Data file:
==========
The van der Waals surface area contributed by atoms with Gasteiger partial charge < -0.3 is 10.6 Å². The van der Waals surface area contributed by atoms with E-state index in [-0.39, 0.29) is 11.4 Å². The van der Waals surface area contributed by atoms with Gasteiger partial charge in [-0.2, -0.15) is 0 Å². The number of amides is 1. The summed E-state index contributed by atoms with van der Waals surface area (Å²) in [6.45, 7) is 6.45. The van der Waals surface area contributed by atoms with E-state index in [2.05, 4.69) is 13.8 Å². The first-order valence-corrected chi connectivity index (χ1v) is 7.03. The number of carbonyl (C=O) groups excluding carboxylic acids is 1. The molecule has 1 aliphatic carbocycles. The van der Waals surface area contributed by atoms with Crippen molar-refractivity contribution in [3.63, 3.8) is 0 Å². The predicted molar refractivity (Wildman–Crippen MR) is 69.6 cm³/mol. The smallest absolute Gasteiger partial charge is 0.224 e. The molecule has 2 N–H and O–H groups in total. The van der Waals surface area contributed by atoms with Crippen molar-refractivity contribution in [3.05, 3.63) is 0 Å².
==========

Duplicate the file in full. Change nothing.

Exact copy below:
The van der Waals surface area contributed by atoms with Gasteiger partial charge < -0.3 is 10.6 Å². The van der Waals surface area contributed by atoms with E-state index in [-0.39, 0.29) is 11.4 Å². The van der Waals surface area contributed by atoms with Gasteiger partial charge in [-0.2, -0.15) is 0 Å². The number of amides is 1. The summed E-state index contributed by atoms with van der Waals surface area (Å²) in [6.45, 7) is 6.45. The van der Waals surface area contributed by atoms with E-state index in [2.05, 4.69) is 13.8 Å². The first-order valence-corrected chi connectivity index (χ1v) is 7.03. The number of carbonyl (C=O) groups excluding carboxylic acids is 1. The molecule has 1 aliphatic carbocycles. The van der Waals surface area contributed by atoms with Crippen molar-refractivity contribution in [3.63, 3.8) is 0 Å². The predicted molar refractivity (Wildman–Crippen MR) is 69.6 cm³/mol. The smallest absolute Gasteiger partial charge is 0.224 e. The molecule has 2 N–H and O–H groups in total. The van der Waals surface area contributed by atoms with Crippen molar-refractivity contribution in [3.05, 3.63) is 0 Å².